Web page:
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The Small Church of the Future: A Drive Time Essay
If you’re in a small church, you’re probably busy thinking about the here and now—the canvass, the Religious Education program, who’s going to do what and where the money is going to come from. But what about the future? Ten, twenty, thirty, one hundred years from now? What of the small church then?
Here’s what one church consultant sees for the future:
The church will be “unrecognizable.” It will “draw on sources we have not considered.” There will be “no steeples, pews or organs” but congregations will meet in “warehouses and commercial sites.” The congregants will be of all ages, the worship participatory and the music of all kinds, live and professional, the theology “multi-faceted.” Worship will not only be on Sunday, but at other times, convenient times, for the people who will meet together, sometimes even in living rooms.
This will be a “high demand faith” with a “signiﬁcant commitment of time and money,” civic-minded, and mission-centered. People will want to be involved, and this church will “change their lives in some fundamental way.”
Here’s what another church consultant has to say about the future:
The church will be “more experimental and experiential and less conventional” and will “meet in places that don’t look like ‘churches.’” It will be “mission-driven,” “counter-cultural,” and “community-centered.” The “churches which have not adapted will have withered and died.” There will be “greater church diversity in personality, form, and function.”
Consultant Number 1 sees the future church as large churches... churches that, when they reach 900 members or more, divide in two—and that some of these large Unitarian Universalist (UU) churches will eventually reach 2500 members plus. That vision belongs to Mike Durall, Unitarian Universalist and author of The Almost Church and Beyond The Collection Plate.
Consultant Number 2 is David Ray, United Church of Christ Associate in Small Church Development and author of The Indispensable Guide For Smaller Churches. He sees the future of the church in the small church, many and varied, of all religions, and working together with interfaith cooperation.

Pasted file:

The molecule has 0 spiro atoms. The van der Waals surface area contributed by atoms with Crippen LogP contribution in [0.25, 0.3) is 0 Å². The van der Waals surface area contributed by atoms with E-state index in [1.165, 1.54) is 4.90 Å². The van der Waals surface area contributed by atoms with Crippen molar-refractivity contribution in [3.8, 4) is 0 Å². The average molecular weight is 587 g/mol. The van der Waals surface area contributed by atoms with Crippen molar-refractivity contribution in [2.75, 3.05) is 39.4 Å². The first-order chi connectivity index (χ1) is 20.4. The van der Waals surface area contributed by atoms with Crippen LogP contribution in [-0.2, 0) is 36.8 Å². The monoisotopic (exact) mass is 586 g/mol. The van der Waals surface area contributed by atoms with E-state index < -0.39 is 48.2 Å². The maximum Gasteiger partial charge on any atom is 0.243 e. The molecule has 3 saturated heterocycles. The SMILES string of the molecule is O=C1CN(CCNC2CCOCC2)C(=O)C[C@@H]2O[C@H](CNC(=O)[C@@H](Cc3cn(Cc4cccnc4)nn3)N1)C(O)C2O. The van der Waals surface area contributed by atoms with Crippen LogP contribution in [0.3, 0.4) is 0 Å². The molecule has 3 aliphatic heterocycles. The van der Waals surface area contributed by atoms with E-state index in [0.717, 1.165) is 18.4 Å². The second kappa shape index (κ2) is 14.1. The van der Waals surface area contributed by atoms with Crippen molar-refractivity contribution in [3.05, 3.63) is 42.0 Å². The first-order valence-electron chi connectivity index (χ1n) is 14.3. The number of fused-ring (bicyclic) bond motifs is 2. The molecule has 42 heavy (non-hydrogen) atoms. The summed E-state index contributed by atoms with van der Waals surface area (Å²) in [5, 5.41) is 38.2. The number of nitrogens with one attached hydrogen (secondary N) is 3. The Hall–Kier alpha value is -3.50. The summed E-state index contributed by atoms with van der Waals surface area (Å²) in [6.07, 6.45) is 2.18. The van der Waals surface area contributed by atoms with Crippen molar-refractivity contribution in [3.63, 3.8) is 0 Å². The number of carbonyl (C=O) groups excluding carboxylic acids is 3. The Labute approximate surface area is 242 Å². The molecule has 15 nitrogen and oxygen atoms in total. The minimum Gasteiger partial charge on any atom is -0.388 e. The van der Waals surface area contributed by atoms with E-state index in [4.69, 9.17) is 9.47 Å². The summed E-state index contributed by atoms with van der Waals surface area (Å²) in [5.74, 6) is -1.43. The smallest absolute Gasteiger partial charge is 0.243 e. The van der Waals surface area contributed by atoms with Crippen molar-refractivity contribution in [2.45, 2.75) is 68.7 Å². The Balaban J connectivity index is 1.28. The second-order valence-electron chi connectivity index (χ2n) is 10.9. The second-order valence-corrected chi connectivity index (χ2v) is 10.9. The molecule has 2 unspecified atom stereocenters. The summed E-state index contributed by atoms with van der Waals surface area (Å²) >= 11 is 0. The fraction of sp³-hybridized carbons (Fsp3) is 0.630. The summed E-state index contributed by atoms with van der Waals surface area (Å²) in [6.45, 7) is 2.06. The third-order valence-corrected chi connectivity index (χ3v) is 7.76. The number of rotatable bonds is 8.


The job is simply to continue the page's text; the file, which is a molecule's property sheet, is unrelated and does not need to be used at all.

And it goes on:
What is YOUR vision? Do you believe, as these two men believe, that whatever you’re doing now will need to change and evolve for your church to survive, and thrive?
I am a ﬁrm believer in the power, intimacy, and strength of the small congregation. A small group can experiment with worship, can include their children in everything they do, can care for one another in times of need, can push one another to spiritual growth, and can ﬁnd a mission that will make a difference in their community. They don’t need to move through layers of bureaucracy to implement change.
Change is hard. It’s scary. It’s different. We HAVE changed, and we will continue to change. Where do you and your congregation ﬁt into this picture of the future? Are you ready to experiment, or are you stuck in old ways? Will you save some meaningful rituals, and create new ones? Will you try something new and challenging? Or do the same old thing? Will you be creating the small church of the future?
Information on the Small Talk newsletter may be found at Spirit of Life Publishing.
About this Essay
Author: The Reverend Jane Dwinell
Date of Release: June 23, 2005
About the Drive Time Essay Series
This Audio Essay series was created by the Unitarian Universalist Association of Congregations, for the purpose of supporting its valued lay leaders. Copying and sharing these essay texts, downloadable audio ﬁles, and the companion Lay Leader Drive Time Essays compact disc is welcomed and encouraged.
Comments or suggestions? We welcome your ideas about this Audio Essay series and your lay leader questions. Please send them to Don Skinner, the editor of InterConnections, a resource for lay leaders: interconnections [at] uua [dot] org.